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A detailed guide on Scottish nursery inspections: how to prepare plus what to expect

Advice from HM Chief Inspector of Education, Gayle Gorman, and Strategic Director for Scrutiny at Education Scotland, Janie McManus
15 min of reading
17 August 2022
Blossom Educational - Guide on Inspections by Education Scotland - cover
What to find on this article:

    As all early learning and childcare services in Scotland are subject to inspection, you can expect the proverbial ‘knock on the door’ to happen sometime. We recognise that you may be nervous and keen to ensure that you demonstrate all the great work your setting is doing for learners.

    Keep the heid! We’ve interviewed Gayle Gorman, HM Chief Inspector of Education, and Janie McManus, Strategic Director for Scrutiny at Education Scotland. Read this guide on inspections to make the whole process simpler, and maybe even enjoyable!

    How will I be notified of the Education Scotland inspection?

    Your nursery setting will be given a 2.5 week notice period between receiving the notification email and the inspection taking place. In unique circumstances, a re-scheduling of the inspection date can be approved. Education Scotland works to be responsive to a setting’s circumstances, so if you require a re-scheduling (although nothing is guaranteed) simply speak with your managing inspector.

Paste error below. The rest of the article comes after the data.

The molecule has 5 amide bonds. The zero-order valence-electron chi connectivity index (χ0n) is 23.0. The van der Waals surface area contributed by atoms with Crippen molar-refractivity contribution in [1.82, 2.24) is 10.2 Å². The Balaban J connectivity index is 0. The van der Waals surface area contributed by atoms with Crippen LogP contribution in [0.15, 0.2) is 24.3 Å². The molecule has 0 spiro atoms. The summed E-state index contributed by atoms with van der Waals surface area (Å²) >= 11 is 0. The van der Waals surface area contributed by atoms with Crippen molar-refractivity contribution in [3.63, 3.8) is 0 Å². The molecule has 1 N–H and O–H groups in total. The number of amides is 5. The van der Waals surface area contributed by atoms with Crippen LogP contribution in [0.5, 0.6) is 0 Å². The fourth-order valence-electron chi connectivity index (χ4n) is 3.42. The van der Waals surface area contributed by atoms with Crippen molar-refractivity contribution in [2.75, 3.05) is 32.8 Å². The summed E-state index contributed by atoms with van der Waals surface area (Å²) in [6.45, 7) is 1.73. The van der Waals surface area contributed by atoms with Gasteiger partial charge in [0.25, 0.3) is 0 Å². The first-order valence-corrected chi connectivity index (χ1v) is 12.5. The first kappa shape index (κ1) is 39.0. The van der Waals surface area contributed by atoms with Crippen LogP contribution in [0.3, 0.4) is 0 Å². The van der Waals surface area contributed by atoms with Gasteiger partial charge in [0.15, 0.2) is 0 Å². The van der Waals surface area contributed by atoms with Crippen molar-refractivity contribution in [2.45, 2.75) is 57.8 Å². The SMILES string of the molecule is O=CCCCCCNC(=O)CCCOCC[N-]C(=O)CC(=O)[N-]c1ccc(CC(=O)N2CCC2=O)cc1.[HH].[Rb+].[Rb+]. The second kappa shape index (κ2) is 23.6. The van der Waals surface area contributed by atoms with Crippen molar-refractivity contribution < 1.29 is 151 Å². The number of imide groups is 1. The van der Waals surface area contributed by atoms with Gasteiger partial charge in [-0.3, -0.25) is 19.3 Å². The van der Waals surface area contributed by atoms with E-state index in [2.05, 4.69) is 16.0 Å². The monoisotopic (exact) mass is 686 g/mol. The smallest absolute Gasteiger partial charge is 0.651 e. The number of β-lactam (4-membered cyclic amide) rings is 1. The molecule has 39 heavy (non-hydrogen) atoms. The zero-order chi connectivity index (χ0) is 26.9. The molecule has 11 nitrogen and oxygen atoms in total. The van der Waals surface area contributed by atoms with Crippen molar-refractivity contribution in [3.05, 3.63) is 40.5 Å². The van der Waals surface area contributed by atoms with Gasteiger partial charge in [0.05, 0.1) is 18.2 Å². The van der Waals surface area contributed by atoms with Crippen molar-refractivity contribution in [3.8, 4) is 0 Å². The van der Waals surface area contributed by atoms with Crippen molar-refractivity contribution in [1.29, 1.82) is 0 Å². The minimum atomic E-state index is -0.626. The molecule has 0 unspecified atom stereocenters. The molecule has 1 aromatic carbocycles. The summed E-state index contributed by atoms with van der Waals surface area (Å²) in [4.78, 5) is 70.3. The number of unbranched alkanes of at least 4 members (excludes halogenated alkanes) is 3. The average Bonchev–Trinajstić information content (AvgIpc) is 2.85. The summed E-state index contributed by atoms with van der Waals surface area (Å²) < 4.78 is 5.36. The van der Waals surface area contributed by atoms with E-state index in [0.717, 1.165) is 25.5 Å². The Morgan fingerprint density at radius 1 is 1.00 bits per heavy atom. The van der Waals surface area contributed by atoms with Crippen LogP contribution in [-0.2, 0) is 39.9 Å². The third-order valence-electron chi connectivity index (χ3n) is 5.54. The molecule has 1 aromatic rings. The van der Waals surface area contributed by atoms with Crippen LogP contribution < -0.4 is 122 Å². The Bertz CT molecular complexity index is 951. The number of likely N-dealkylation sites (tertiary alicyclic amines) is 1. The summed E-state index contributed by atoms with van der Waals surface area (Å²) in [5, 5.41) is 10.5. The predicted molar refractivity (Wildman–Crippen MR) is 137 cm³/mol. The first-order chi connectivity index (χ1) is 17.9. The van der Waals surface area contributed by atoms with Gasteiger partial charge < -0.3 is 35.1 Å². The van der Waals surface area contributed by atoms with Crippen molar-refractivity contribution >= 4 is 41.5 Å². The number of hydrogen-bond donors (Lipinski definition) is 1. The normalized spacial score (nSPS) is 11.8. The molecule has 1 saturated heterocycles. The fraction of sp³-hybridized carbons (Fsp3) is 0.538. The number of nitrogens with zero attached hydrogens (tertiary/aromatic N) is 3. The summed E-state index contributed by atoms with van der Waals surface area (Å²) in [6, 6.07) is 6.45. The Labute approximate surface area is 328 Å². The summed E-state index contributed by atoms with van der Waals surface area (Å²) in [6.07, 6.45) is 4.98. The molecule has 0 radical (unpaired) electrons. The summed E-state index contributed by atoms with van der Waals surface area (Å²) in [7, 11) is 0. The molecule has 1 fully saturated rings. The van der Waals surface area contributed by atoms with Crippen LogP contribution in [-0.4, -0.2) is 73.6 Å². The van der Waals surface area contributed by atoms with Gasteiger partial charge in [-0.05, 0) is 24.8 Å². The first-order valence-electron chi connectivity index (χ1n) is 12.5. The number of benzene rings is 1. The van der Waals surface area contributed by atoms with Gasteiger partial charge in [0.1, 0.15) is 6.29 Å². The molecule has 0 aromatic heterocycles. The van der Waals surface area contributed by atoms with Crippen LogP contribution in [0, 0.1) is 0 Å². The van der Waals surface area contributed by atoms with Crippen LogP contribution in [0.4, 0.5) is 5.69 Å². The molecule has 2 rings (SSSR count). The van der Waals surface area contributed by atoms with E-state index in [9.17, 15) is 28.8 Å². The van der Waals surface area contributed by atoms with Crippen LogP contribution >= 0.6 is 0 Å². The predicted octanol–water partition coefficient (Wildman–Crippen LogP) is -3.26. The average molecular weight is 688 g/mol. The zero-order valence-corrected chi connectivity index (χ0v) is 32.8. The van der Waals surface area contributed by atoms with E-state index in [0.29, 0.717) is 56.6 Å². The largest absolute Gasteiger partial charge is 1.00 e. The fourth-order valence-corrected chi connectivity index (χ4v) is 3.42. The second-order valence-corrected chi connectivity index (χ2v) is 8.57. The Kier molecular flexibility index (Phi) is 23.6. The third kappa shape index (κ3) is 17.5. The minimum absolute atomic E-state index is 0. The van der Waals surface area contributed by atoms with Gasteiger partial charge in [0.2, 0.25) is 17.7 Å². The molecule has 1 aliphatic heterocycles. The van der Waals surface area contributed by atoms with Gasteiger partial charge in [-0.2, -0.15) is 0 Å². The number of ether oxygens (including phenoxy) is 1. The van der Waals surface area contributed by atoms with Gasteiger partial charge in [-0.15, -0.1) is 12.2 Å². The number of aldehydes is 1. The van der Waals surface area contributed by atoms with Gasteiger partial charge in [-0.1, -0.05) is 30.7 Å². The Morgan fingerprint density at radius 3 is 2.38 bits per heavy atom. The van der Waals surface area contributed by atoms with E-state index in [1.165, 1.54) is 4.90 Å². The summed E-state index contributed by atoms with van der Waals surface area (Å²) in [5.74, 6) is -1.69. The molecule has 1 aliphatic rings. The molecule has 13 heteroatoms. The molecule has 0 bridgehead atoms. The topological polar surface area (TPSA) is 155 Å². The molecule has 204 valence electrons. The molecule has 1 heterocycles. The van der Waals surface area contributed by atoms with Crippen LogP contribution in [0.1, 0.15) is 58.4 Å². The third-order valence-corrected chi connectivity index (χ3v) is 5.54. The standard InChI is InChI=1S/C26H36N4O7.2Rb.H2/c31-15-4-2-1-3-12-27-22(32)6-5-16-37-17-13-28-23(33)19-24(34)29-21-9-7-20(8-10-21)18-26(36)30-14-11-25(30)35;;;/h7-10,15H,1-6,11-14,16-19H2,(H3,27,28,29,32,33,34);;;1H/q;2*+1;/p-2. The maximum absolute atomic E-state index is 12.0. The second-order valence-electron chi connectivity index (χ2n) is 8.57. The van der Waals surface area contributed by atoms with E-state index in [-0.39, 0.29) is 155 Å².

What needs preparation before the actual inspection?

    Before the inspection, there is some pre-preparation required. After your notification email, you will also receive a phone call to discuss the administrative arrangements, and any documentation that must be prepared. This is your time to ask any questions that you may have.

    The required documents for your Education Scotland inspection

    Working together with your local authority, you need to complete the brief self-evaluation summary form as well as a child protection and safeguarding self-evaluation form. Don’t worry, you aren’t expected to produce a thesis! Rather this is a brief summary which will form the basis for your discussions with the inspectors during the in-house inspection. We recommend that you take your time with this and don’t rush your points made.

    This is your very first interaction with the inspectors and it’s a good idea to set the scene with concise and well-thought through forms. Education Scotland has stated that, “When self-evaluation evidence is robust and accurate, we use it as part of the inspection evidence.”